Netflix’s The OA asks viewers to “trust in the unknown.” After watching the pilot episode, that’s exactly what I did with the streaming service’s future hit.
Stuart Sweet challenged me to watch the first episode of The OA and use that as my inspiration for this week’s Streaming Saturday. Always up for a good challenge – and being intrigued about the show since seeing its trailer – I accepted. Without researching any of the hundreds of fan-theory blog posts on the Internet, I simply cued up the pilot episode of The OA then pushed play. Wow! What an intriguing show! It was both mysterious, compelling, and at times awkward. There’s so much more to say about The OA, so let’s get started…
The Basic Premise
If you haven’t streamed the first episode of The OA, I’ll give you the basic premise. Prairie Johnson, a blind girl living in typical American suburbia, has been missing for seven years. She suddenly returns when she’s spotted jumping off a bridge. Prairie awakes in a hospital bed where she’s reunited with her parents, who are shocked to discover that Prairie can see.
Prairie refuses to tell people where she’d been, how she got her sight, or the cause of the strange scars upon her back. All she says is that she now calls herself “The OA,” whatever that is. She says she must return to where she was to rescue a young man named Homer. And then things really get weird.
So What’s The OA About?
When people usually ask what a movie is “about,” they’re not actually inquiring about the plot. You can get that from a trailer or brief write-up. When people want to know what a film is about, they’re really asking about the overall statement the movie’s creators want to make. In other words, it’s theme.
As to The OA’s theme, your guess is as good as mine. I said before, I only watched the pilot, and I resisted the urge to cruise the Internet or YouTube in search of fan-made content that attempts to explain it. I’d much rather let the series unfold its mysteries to me one episode at a time.
I do believe I’ve picked up on a few elements that might be being used to support the creators’ overall theme. Some of these include:
Sight: Sight, seeing, and how people perceive things could very well be part of this series’ message. If we are to believe The OA, she started life as a young lady who could see, then lost her vision in a near-death experience, then regained her sight after being missing for seven years. Also, one of the keys to The OA’s power is her eyes. Remember, she videotaped her eyeball while she delivered a call to her five followers and each of them answered the call. Does The OA’s gaze have special powers?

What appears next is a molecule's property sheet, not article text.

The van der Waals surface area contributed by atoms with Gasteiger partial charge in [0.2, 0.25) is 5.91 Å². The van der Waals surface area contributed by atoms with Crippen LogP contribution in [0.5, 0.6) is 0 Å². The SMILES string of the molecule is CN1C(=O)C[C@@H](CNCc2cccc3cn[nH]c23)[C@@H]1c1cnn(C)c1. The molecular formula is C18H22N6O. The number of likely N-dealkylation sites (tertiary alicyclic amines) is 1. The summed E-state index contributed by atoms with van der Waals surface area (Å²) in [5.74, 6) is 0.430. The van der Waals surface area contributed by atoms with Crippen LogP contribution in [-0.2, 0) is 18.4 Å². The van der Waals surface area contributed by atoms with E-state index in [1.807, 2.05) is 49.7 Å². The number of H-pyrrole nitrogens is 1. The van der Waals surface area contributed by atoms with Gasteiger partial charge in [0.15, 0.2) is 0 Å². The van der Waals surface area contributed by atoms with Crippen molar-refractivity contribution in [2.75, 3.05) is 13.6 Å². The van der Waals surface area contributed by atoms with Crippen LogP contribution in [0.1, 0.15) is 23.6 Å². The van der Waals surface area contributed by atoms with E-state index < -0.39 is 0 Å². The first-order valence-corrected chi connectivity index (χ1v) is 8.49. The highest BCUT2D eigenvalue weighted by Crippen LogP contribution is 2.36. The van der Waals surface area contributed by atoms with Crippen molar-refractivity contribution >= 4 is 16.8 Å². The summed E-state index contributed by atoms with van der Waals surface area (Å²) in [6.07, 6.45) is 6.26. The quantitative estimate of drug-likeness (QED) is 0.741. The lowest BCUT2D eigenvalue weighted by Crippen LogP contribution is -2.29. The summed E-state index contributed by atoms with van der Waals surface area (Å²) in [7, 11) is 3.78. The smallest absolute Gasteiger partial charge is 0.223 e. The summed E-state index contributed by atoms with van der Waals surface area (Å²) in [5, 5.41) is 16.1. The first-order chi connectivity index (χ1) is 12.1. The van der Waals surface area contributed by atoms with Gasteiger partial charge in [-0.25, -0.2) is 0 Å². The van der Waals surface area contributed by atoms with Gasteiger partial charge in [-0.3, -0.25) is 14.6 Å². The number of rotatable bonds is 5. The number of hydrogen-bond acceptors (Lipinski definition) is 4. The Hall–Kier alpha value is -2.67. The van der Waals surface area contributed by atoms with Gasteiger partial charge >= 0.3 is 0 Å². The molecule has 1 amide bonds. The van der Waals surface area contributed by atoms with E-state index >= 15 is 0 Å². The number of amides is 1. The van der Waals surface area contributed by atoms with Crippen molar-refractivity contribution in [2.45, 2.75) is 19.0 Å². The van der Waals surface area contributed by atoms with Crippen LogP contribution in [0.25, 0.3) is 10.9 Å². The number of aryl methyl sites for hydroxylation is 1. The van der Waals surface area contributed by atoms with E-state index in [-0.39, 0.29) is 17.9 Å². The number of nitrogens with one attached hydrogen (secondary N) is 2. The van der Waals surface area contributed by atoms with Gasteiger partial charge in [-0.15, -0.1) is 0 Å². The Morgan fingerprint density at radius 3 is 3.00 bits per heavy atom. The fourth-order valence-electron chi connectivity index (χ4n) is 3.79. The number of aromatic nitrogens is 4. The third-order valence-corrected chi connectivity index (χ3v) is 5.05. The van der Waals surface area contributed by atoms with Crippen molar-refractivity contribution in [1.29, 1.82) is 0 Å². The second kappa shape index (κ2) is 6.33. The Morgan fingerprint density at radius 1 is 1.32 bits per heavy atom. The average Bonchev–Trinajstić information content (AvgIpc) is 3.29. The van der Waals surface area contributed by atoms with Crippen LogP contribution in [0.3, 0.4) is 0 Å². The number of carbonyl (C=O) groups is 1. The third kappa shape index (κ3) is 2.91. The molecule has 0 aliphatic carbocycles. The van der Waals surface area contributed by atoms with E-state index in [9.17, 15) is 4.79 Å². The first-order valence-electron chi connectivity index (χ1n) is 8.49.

Touch: Touch and the need for human contact also seems to be a sub-theme, at least in the pilot episode. Prairie/The OA recognizes her long-lost mother by touching the woman’s face. As The OA, she also calmed an angry Rottweiler, first by biting it back, then by touching its head and soothing it. The OA touches teacher Elizabeth Broderick-Allen’s hand, which has a sort of hypnotic effect upon the older teacher.
Emptiness and Loneliness: There seems to be a pervasive theme of emptiness that runs through the pilot episode. Character Steve Winchell holds his illegal dealings in an abandoned house within his suburban community. This empty shell of a home becomes a hangout for Steve’s seemingly unfulfilled friends and an overarching symbol for their lives. Steve’s emptiness is augmented by his relationship – or lack thereof – with his almost-kinda-sorta-but-not-really girlfriend. The character of Elizabeth Broderick-Allen also seems to live an empty and lonely life after losing someone close to her.
Destiny and Purpose: This is another theme that seems to weave through The OA’s pilot episode. The OA seems determined to return to the place and people – a religious cult? Russian gangsters? – that held her captive (maybe) for the past seven years. Her destiny is to rescue Homer, a young man who had a near-death experience. Steve, Elizabeth, and three of Steve’s directionless friends all vow to join this mission, which seems to provide meaning and direction to their otherwise alienated and directionless lives.
The Inability to Communicate: The first half of the trailer features some very awkward non-conversation between The OA and her parents, police, and neighbors. People seem to speak in half-sentences and riddles, and every conversation seems to be both awkward and incomplete. Nothing truly becomes clear until The OA begins to tell her story to her five followers, and this is more than halfway through the pilot. Only then do we truly get some clear, concrete dialogue where things are explained without hesitation, pause, or incompleteness. Even then, we don’t know if what she is saying is true or false.
Near-Death Experiences: Dying for a short amount of time before being revived is an important element to The OA. It has to be if the main character had a near-death experience when she was a child. The young man named Homer that Prairie/The OA wants to rescue also had a near-death experience. This isn’t coincidence. But how do near-death experiences factor into the other things I discussed above? Perhaps the creators are suggesting that modern life has become so empty and boring that we nearly have to die in order to truly live.
If I Had to Guess…
I’d say that the overall message of The OA is the struggle to find meaning and happiness in today’s modern world. Or perhaps the materialistic nature of the modern world has separated us from our senses and each other. Then again, it could be about the importance of believing what you see and experience over what you’re being told. It’s also possible that the series could make a completely different statement, or no statement at all beyond what each individual viewer sees in it. At this point, there’s only one thing I can say with certainty – I’m going to keep watching The OA until its conclusion.